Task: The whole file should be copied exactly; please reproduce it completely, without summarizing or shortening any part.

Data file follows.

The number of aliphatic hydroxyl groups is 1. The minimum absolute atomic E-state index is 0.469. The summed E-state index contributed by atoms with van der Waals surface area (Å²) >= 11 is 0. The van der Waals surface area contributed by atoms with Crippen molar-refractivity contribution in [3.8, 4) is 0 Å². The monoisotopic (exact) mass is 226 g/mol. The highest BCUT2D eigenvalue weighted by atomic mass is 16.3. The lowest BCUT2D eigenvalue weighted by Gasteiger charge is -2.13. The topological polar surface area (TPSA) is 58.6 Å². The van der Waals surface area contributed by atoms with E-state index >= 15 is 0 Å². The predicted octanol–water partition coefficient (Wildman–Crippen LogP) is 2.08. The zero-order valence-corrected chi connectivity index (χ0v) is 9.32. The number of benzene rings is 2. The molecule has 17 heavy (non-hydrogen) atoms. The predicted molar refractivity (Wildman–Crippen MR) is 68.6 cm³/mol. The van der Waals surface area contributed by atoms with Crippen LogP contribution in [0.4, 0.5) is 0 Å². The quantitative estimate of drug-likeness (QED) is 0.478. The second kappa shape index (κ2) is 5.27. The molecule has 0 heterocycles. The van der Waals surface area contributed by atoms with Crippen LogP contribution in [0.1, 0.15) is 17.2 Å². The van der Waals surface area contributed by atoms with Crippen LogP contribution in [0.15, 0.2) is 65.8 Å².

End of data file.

The number of aliphatic hydroxyl groups is 1. The minimum absolute atomic E-state index is 0.469. The summed E-state index contributed by atoms with van der Waals surface area (Å²) >= 11 is 0. The van der Waals surface area contributed by atoms with Crippen molar-refractivity contribution in [3.8, 4) is 0 Å². The monoisotopic (exact) mass is 226 g/mol. The highest BCUT2D eigenvalue weighted by atomic mass is 16.3. The lowest BCUT2D eigenvalue weighted by Gasteiger charge is -2.13. The topological polar surface area (TPSA) is 58.6 Å². The van der Waals surface area contributed by atoms with E-state index >= 15 is 0 Å². The predicted octanol–water partition coefficient (Wildman–Crippen LogP) is 2.08. The zero-order valence-corrected chi connectivity index (χ0v) is 9.32. The number of benzene rings is 2. The molecule has 17 heavy (non-hydrogen) atoms. The predicted molar refractivity (Wildman–Crippen MR) is 68.6 cm³/mol. The van der Waals surface area contributed by atoms with Crippen LogP contribution in [0.4, 0.5) is 0 Å². The quantitative estimate of drug-likeness (QED) is 0.478. The second kappa shape index (κ2) is 5.27. The molecule has 0 heterocycles. The van der Waals surface area contributed by atoms with Crippen LogP contribution in [0.1, 0.15) is 17.2 Å². The van der Waals surface area contributed by atoms with Crippen LogP contribution in [0.15, 0.2) is 65.8 Å².